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Even then, the Imperial Japanese Government refused to surrender.  ‘Fat Man’, a plutonium bomb carried by the B29 “Bockscar”, was dropped on Nagasaki on August 9.

The intended target was Kokura, but local weather reduced visibility.  393d Bombardment Squadron Commander Major Charles Sweeney bypassed Kokura and chose the secondary target, Nagasaki. Half of Nagasaki was destroyed in the blast, and another 70,000 people killed.

Japan surrendered unconditionally on the 14th of August, ending the most destructive war in history.

During the 1920s, the University of Göttingen was one of the world’s leading centers for theoretical physics. American-born J. Robert Oppenheimer was himself educated there, along with the likes of Enrico Fermi, Edward Teller, and the English-born Paul Dirac, regarded as “one of the most significant physicists of the 20th century”.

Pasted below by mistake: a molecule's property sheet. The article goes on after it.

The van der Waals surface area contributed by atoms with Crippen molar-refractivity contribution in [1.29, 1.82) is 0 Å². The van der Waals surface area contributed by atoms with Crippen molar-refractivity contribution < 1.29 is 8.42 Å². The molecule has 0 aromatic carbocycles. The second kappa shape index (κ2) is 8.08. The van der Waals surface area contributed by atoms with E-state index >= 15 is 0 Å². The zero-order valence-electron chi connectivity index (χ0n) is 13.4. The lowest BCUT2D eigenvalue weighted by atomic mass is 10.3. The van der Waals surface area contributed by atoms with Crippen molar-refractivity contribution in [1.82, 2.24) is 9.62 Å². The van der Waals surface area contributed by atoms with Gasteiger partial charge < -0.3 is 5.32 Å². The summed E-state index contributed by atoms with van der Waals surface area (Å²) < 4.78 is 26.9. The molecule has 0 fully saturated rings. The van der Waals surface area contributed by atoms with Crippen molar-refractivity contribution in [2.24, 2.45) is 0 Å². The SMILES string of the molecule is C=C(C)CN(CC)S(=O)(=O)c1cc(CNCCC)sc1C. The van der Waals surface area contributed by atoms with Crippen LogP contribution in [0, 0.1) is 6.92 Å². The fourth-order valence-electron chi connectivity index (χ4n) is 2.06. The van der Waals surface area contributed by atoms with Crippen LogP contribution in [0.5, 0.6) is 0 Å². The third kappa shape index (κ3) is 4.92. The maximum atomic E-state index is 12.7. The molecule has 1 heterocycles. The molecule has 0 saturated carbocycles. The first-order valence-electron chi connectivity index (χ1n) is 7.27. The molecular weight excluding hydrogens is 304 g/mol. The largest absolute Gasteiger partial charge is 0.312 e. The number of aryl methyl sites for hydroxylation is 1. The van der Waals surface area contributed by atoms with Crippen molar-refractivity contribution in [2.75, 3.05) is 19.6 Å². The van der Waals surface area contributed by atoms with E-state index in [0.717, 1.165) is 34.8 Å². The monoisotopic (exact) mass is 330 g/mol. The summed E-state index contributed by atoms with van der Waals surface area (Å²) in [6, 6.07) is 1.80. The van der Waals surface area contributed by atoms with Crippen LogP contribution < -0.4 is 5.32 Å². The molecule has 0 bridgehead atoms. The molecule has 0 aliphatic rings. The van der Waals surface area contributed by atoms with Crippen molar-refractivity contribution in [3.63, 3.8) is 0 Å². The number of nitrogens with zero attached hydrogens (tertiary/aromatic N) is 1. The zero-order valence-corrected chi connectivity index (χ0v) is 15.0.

The academic landscape of 1920s Germany was such that the Nazi regime may very well have been first to the nuclear finish line, but for the politicization of the universities themselves, brought on by National Socialist policy.

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On April 7, just 67 days after Adolf Hitler’s appointment as Chancellor, the ‘Civil Service Law’ of 1933 established the framework for the removal of ‘undesirables’ in civil service, medicine, education and the legal profession. A series of increasingly draconian anti-Jewish laws left tens of thousands of Jews including that pillar of modern theoretical physics Albert Einstein himself, no choice but to flee.

More than 133,000 German Jewish émigrés moved to the United States between 1933 and 1944, many of them highly educated and some holding Nobel prizes. In a research paper for the University of Stanford, assistant Professor of Economics Petra Moser reported a 31% increase in the number of US patents in the physical sciences, after 1933.

The Nazi nuclear weapons project began on December 17, 1938 when German physicist Otto Hahn and assistant Fritz Strassmann discovered the atomic fission of heavy elements. The first real push to develop a nuclear weapon began the following April but fizzled months later, when a number of notable physicists were drafted into the Wehrmacht.